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Garissa: Why do they not mourn along with us?

By Laila Rupani

One hundred and forty seven/147 young adults recently met their death at the hands of terrorists in Garissa, Kenya. The number, whether alphabetically or numerically written out, holds no value. It is so arbitrary and trivial, yet it is what most media headlines were fixated on. As the hours went by and the death toll slowed to its final knell, it became even harder to visualise each tallied body as a being unto its own.

When the shock and confusion died down a few days later, fellow Kenyans and I awoke to a deafening silence. Headlines in the West quickly shifted to “Terrorist attack raises security questions for Obama’s visit to Kenya”. On social media my Kenyan friends shared #AfricanLivesMatter and #147notjustanumber, a call to arms to our brothers and sisters around the world, which to our chagrin, was again met by silence. The world had moved on, another bunch of Africans had died — too far away, in a land either too vast or small but either way insignificant, imagined as akin to World Vision commercials and nature documentaries.

Why do we need the West to care? Will it lessen our sorrow for our slain brothers and sisters? Are we still in the clutches of colonialism where the reaction of our former masters gives us any sort of satisfaction? When will we stop holding onto righteous indignation causing us to always fill the role of a victim?

Don’t get me wrong; it is an injustice to care for one life above another just because of their random geographical placement and apparent shade of their skin. But don’t we Africans have enough of our own to mourn along with? We can ask where the West was, but we can also ask where the leaders of our very own African Union were?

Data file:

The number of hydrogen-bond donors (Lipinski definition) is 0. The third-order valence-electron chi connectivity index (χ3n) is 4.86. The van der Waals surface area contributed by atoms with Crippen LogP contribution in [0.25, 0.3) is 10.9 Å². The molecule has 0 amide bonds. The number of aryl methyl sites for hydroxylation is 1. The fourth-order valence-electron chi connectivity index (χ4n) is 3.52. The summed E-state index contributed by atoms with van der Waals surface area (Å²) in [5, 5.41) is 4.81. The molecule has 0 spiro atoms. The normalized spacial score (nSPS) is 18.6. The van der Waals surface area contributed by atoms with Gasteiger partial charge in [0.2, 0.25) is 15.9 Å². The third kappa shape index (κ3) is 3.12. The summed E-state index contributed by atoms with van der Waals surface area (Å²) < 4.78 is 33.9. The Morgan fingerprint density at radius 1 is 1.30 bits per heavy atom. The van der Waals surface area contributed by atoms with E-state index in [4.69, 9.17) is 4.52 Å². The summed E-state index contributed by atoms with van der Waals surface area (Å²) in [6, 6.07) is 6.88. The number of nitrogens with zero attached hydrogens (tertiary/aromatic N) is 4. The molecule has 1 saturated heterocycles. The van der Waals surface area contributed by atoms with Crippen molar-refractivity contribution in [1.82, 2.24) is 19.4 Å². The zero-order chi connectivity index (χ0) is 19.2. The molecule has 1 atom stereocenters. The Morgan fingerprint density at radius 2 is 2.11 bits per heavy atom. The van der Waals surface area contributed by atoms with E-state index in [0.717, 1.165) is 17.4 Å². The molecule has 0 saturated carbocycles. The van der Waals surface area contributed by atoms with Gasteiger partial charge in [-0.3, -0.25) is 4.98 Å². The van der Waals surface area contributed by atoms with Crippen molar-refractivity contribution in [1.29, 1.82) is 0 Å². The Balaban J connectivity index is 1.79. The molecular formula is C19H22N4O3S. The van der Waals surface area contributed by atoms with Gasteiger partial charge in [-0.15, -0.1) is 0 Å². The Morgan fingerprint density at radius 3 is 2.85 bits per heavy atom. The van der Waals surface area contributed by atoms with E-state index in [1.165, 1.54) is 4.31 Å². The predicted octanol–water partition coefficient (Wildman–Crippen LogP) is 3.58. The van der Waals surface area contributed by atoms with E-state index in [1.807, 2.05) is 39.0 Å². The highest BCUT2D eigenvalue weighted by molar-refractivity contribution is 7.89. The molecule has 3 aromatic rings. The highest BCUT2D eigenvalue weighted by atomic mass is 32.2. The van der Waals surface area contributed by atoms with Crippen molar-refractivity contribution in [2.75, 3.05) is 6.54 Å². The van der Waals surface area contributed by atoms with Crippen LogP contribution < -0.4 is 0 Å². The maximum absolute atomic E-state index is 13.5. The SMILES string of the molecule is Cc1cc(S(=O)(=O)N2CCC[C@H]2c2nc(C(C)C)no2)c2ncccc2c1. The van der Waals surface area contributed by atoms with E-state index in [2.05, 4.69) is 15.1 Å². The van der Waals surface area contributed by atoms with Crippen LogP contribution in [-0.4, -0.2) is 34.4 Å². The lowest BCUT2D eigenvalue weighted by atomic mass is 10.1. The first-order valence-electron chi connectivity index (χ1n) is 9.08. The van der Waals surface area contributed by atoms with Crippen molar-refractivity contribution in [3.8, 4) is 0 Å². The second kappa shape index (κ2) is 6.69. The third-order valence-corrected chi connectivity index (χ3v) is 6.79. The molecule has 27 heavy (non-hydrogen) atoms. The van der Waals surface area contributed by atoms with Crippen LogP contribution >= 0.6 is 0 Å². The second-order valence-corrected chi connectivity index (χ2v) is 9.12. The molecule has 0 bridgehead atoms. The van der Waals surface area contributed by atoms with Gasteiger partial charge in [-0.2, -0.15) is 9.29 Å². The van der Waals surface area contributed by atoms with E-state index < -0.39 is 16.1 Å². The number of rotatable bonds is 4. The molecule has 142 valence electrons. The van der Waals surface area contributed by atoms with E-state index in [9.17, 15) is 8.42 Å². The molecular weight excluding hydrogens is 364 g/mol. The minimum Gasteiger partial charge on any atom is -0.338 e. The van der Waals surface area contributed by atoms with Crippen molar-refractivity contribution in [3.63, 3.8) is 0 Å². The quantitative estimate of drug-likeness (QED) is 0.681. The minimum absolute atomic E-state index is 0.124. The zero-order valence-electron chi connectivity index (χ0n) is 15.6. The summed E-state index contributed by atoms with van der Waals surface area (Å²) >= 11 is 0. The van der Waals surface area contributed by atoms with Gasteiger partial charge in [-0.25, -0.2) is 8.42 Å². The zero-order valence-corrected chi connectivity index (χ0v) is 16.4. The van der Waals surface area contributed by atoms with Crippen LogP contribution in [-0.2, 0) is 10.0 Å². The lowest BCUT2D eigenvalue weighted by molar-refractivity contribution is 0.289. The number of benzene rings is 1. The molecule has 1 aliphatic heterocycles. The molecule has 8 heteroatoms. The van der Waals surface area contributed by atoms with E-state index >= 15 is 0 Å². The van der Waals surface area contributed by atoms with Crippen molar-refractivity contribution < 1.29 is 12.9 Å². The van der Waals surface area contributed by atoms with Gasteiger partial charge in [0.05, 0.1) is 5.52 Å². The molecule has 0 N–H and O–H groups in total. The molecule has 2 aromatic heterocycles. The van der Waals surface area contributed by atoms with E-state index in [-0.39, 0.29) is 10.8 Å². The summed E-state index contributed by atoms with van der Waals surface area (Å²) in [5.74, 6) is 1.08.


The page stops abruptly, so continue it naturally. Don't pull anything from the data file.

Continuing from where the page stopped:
During the Charlie Hebdo attack, 9/11 or the Boston bombings, I succinctly remembered the lack of gory images of victims — not to say they did not exist. However, the media networks held back these images out of respect for the unique identities of every single one of the dead or injured victims. A dead body is identified by the physical arrangements that make up a bodily visage, but not by their personality, voice or vigour. This is what makes a person — their movements, sounds, thoughts, and energies. Let us continue to remember them this way and not as simply “bodies” to be paraded around our virtual streets. If you would like to celebrate the lives these individuals have lived, share this link.

If there is one thing almost all university alumni share is the remembrance of that universal feeling of idealism, a hunger for knowledge and a hope for the future yet untainted by cynicisms that burgeon with age. What a tragic time in one’s life to die; so many promising lives unfulfilled and inventions, innovations, inspirations nipped at the bud.

Laila Rupani is a Kenyan currently living in Toronto, Canada, and a recent graduate of McGill University with a bachelor of arts in economics and international development studies.


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